Casinos don’t have much of an economic-multiplier effect for two reasons. First, the house always wins: casinos are extractive entertainment. People who lose money gambling have less to spend at competing attractions, such as restaurants or sports stadia. Surveying New York’s prospects for economic development through casino expansion, state comptroller Thomas P. DiNapoli wrote in 2014 that “such activity primarily represents substitution of gambling losses for other consumer purchases,” such as “entertainment or retail sales . . . rather than net new business.”
Second, casinos do not create, on balance, high-paying jobs. Nationwide, the average gambling-industry worker earns $18 in mean hourly wages, federal data show—not much above New York’s statutory minimum wage of $15. Gambling dealers earn $32,450 annually; gambling managers earn $89,190. The average private-sector worker in Las Vegas, the nation’s gambling capital, earns just $992 weekly, below the national average of $1,116, and well below New York City’s average of $1,369. Even in New York State, the highest-paying gambling state, dealers earn just $49,630 yearly.
Unlike the typical New York banker or white-collar manager, the average casino worker does not command the personal spending power to support jobs across other industries. Nor does the casino worker earn enough to be a significant source of state or city tax revenue in a highly progressive state dependent on top earners. In fact, a gambling-industry worker with kids, with a five-figure salary, is more likely to be receiving tax-supported benefits. Las Vegas, New Orleans, Atlantic City, and Detroit are hardly shining examples of cities offering well-funded, well-managed public services and social cohesion; all four cities have homicide rates, for instance, well above Gotham’s.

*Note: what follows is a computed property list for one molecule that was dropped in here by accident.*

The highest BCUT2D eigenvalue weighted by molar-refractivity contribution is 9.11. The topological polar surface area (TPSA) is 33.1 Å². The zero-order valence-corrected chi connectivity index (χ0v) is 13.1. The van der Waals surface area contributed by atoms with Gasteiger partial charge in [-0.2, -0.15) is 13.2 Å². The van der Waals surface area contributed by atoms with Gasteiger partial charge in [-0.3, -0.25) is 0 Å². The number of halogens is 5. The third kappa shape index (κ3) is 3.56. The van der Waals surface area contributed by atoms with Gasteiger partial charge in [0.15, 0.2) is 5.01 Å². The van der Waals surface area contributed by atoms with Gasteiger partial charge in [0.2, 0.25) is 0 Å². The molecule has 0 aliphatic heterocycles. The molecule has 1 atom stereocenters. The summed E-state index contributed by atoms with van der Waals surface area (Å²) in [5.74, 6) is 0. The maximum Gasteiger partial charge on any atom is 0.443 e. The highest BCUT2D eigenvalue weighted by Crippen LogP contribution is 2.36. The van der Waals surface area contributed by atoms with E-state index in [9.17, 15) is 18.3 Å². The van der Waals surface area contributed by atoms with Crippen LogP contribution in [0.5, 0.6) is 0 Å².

Thus, casinos don’t save cities economically. Siew Hoon Lim and Lei Zhang, professors in North Dakota State University’s agribusiness and applied economics department, summed it up in a 2016 survey of the effects of establishing a casino in a particular area over three- and ten-year periods: “We found the effects of casinos on economic growth to be positive but relatively small”—less than 1 percentage point. “After controlling for spatial or neighboring-county correlation effects, the effects of casinos on . . . long-term income growth disappeared.” Cataloging the negative effects—from higher personal-bankruptcy rates to higher crime—the authors caution that “if the economic benefits are short term and small, but the harm to society is long term and potentially irreversible, rather than focusing on the temporary gains, one must weigh the benefits and costs.” One might argue that for distressed, badly governed cities such as New Orleans and Atlantic City, courting casinos, and with them a few thousand additional jobs, is better than nothing, but that’s debatable.